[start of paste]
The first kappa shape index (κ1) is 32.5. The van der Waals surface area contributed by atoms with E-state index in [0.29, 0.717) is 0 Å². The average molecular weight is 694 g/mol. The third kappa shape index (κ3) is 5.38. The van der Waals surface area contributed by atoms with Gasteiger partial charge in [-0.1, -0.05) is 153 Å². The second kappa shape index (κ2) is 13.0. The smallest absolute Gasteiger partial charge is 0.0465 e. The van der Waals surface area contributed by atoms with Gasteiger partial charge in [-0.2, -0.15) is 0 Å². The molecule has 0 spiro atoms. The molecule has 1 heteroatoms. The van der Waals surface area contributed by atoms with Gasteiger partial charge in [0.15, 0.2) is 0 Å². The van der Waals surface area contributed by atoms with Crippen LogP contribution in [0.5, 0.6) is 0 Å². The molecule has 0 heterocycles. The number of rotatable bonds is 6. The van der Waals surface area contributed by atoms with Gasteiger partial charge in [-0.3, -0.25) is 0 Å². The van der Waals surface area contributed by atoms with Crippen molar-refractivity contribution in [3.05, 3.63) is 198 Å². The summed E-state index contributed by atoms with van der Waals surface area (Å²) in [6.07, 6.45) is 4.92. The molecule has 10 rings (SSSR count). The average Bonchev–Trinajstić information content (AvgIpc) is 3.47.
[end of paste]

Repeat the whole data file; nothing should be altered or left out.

The first kappa shape index (κ1) is 32.5. The van der Waals surface area contributed by atoms with E-state index in [0.29, 0.717) is 0 Å². The average molecular weight is 694 g/mol. The third kappa shape index (κ3) is 5.38. The van der Waals surface area contributed by atoms with Gasteiger partial charge in [-0.1, -0.05) is 153 Å². The second kappa shape index (κ2) is 13.0. The smallest absolute Gasteiger partial charge is 0.0465 e. The van der Waals surface area contributed by atoms with Gasteiger partial charge in [-0.2, -0.15) is 0 Å². The molecule has 0 spiro atoms. The molecule has 1 heteroatoms. The van der Waals surface area contributed by atoms with Gasteiger partial charge in [0.15, 0.2) is 0 Å². The van der Waals surface area contributed by atoms with Crippen LogP contribution in [0.5, 0.6) is 0 Å². The molecule has 0 heterocycles. The number of rotatable bonds is 6. The van der Waals surface area contributed by atoms with Gasteiger partial charge in [-0.3, -0.25) is 0 Å². The van der Waals surface area contributed by atoms with Crippen molar-refractivity contribution in [3.05, 3.63) is 198 Å². The summed E-state index contributed by atoms with van der Waals surface area (Å²) in [6.07, 6.45) is 4.92. The molecule has 10 rings (SSSR count). The average Bonchev–Trinajstić information content (AvgIpc) is 3.47.